The blog for Mets fans
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ABOUT US

Jason Fry and Greg Prince
Faith and Fear in Flushing made its debut on Feb. 16, 2005, the brainchild of two longtime friends and lifelong Met fans.

Greg Prince discovered the Mets when he was 6, during the magical summer of 1969. He is a Long Island-based writer, editor and communications consultant. Contact him here.

Jason Fry is a Brooklyn writer whose first memories include his mom leaping up and down cheering for Rusty Staub. Check out his other writing here.

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Little Mets Sunshine

Go figure. After somehow overcoming their own lack of hitting and boneheadedness afield to take two from the Yankees at Citi Field, the Mets made the very short trip north to resume hostilities in the Bronx with the likable but generally luckless Jeremy Hefner on the mound. So of course they leaped on David Phelps [...]

Why We Keep Watching

Even great baseball teams lose an annoying number of games.

The runaway-train teams — your ’86 Mets and ’98 Yankees and ’01 Mariners — are still going to lose 15 or 20 games that make you want to lie down in the road. Which means 45 to 60 hours of your time will be dedicated to [...]

The New New Breed

Before I became a father, one of my many reasons for not wanting to take that step was that I thought parenthood meant life would be static. You had a kid and disappeared, sitting at home waiting for your child to grow up into someone interesting. By the time that happened, you’d be fossilized and [...]

Call Me LaTroy

I’m the LaTroy Hawkins of Mets fandom.

At least I hope I am.

LaTroy Hawkins, 40 and a veteran pitcher, hasn’t pitched in a game yet and is not particularly concerned about that. He thinks spring training is too long, doesn’t seem too interested in the World Baseball Classic, and says he’ll be ready for the season.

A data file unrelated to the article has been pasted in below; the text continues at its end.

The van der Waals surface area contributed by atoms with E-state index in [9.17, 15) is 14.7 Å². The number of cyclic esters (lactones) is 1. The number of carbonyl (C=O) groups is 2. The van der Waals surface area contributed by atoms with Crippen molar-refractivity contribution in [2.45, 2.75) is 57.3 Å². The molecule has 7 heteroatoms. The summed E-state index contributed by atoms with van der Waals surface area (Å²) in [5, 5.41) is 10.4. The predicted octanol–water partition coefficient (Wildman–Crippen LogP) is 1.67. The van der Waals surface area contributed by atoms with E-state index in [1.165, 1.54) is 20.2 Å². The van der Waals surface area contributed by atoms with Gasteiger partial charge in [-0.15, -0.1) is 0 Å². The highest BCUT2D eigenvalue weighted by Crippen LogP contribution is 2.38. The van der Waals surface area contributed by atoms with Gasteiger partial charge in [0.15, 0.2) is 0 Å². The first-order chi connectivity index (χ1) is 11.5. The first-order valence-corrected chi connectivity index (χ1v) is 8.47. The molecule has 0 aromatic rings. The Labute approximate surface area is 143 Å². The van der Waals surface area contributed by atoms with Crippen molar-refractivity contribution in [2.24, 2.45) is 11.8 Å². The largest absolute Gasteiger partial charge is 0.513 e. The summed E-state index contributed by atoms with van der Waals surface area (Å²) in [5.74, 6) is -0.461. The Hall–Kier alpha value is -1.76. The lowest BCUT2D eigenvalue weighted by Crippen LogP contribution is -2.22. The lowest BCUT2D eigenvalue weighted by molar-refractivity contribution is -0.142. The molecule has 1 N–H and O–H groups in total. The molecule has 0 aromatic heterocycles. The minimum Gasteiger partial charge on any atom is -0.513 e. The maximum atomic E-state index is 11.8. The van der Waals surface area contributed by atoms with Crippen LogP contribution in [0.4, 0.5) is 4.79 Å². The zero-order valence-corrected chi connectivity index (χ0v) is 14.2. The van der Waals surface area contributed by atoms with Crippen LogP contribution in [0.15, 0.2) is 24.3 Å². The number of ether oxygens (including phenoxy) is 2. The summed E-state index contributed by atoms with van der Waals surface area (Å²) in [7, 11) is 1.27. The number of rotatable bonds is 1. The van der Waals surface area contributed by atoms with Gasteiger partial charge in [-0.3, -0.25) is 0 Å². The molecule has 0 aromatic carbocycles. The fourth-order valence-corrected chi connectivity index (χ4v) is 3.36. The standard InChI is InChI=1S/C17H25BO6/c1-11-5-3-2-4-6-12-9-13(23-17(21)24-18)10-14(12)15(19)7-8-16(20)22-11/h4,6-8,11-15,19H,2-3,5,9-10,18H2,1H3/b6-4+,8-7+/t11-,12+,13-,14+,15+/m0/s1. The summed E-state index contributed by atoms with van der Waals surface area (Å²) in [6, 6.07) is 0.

Jason [...]

Can the Mets Get New York Back?

Hello, is this the York residence?

Is this Mr. York?

Good day, Mr. York. I’m with the Metropolitan Baseball Club, and I’m calling to discuss your fanship. Our records indicate you signed on with us as a charter supporter of ours in 1962, which you might remember entitled you to a full Mets fan identity for the [...]

In Need of a Distraction

In a few short days, pitchers and catchers, David Wright and any players wise enough to understand Terry Collins’ odd definition of “on time” will all have assembled in Port St. Lucie for spring training. Which will be nice — but not because it’s a sign of spring.

That doesn’t really work for me any more. [...]

The Holy Books Get a Makeover

Greg has always appreciated The Holy Books — my three binders of baseball cards, with each Met represented by a single card organized by the year of their Mets debut — while making simultaneously gentle and pointed inquiries about their administration. His biggest objection? It’s been that The Holy Books are organized alphabetically within each [...]

The Post-R.A. World

The Mets have made what seems like a very good trade. But I hate that they’re making it.

After David Wright was re-signed, I wrote that I was happy but not particularly celebratory — retaining Wright struck me as a no-brainer, the kind of thing a franchise in decent working order would of course do. Back [...]

Good News (in These Parts)

The Germans have their specialties: awesome board games, unhealthy food that repeats on you, whistle-worthy luxury cars, the occasional bid to cover the world in darkness.

They’re also known for long, really useful compound words describing hard-to-summarize emotional states.

The most famous one of these is Schadenfreude, best translated into English as HA HA THE YANKEES LOST. [...]

The Less Likely Joys of the Game

The season is all but over, and ending without me. Last weekend we were at a wedding, and then I headed to Florida to help teach a journalism seminar. The Mets will play their final game while I’m on a plane tonight, meaning that the last significant Mets moment I saw in [...]